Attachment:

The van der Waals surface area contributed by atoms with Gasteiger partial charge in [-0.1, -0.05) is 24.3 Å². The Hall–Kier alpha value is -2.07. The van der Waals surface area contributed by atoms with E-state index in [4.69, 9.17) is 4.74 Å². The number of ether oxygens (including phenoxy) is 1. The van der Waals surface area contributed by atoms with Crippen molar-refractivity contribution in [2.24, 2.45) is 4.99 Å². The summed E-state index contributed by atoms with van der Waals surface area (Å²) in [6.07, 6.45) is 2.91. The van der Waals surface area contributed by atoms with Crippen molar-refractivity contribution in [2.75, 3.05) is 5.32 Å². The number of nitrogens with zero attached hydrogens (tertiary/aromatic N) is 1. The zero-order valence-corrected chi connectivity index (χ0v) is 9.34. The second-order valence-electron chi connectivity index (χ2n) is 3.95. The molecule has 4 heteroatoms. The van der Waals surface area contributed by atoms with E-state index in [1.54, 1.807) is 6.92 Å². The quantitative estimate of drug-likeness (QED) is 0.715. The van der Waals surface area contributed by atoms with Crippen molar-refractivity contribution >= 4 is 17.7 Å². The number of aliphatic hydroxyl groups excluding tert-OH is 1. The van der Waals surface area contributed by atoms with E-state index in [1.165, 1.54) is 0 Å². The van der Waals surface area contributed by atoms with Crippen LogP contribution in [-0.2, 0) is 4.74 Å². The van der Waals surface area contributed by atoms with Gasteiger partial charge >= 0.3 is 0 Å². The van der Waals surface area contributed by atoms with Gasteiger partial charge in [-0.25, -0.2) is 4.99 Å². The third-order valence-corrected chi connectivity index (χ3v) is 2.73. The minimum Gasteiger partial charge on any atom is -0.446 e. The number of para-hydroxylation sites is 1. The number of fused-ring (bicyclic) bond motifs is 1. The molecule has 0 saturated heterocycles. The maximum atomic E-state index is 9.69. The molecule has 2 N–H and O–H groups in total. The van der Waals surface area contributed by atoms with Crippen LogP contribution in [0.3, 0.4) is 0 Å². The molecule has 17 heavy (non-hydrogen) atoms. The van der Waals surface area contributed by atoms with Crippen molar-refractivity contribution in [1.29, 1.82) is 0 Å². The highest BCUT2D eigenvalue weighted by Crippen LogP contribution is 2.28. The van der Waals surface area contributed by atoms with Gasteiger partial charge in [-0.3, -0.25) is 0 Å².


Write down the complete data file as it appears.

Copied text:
The van der Waals surface area contributed by atoms with Gasteiger partial charge in [-0.1, -0.05) is 24.3 Å². The Hall–Kier alpha value is -2.07. The van der Waals surface area contributed by atoms with E-state index in [4.69, 9.17) is 4.74 Å². The number of ether oxygens (including phenoxy) is 1. The van der Waals surface area contributed by atoms with Crippen molar-refractivity contribution in [2.24, 2.45) is 4.99 Å². The summed E-state index contributed by atoms with van der Waals surface area (Å²) in [6.07, 6.45) is 2.91. The van der Waals surface area contributed by atoms with Crippen molar-refractivity contribution in [2.75, 3.05) is 5.32 Å². The number of nitrogens with zero attached hydrogens (tertiary/aromatic N) is 1. The zero-order valence-corrected chi connectivity index (χ0v) is 9.34. The second-order valence-electron chi connectivity index (χ2n) is 3.95. The molecule has 4 heteroatoms. The van der Waals surface area contributed by atoms with E-state index in [1.54, 1.807) is 6.92 Å². The quantitative estimate of drug-likeness (QED) is 0.715. The van der Waals surface area contributed by atoms with Crippen molar-refractivity contribution >= 4 is 17.7 Å². The number of aliphatic hydroxyl groups excluding tert-OH is 1. The van der Waals surface area contributed by atoms with E-state index in [1.165, 1.54) is 0 Å². The van der Waals surface area contributed by atoms with Crippen LogP contribution in [-0.2, 0) is 4.74 Å². The van der Waals surface area contributed by atoms with Gasteiger partial charge >= 0.3 is 0 Å². The van der Waals surface area contributed by atoms with Gasteiger partial charge in [-0.25, -0.2) is 4.99 Å². The third-order valence-corrected chi connectivity index (χ3v) is 2.73. The minimum Gasteiger partial charge on any atom is -0.446 e. The number of para-hydroxylation sites is 1. The number of fused-ring (bicyclic) bond motifs is 1. The molecule has 0 saturated heterocycles. The maximum atomic E-state index is 9.69. The molecule has 2 N–H and O–H groups in total. The van der Waals surface area contributed by atoms with Crippen LogP contribution in [0.3, 0.4) is 0 Å². The molecule has 17 heavy (non-hydrogen) atoms. The van der Waals surface area contributed by atoms with Crippen molar-refractivity contribution in [1.29, 1.82) is 0 Å². The highest BCUT2D eigenvalue weighted by Crippen LogP contribution is 2.28. The van der Waals surface area contributed by atoms with Gasteiger partial charge in [-0.3, -0.25) is 0 Å².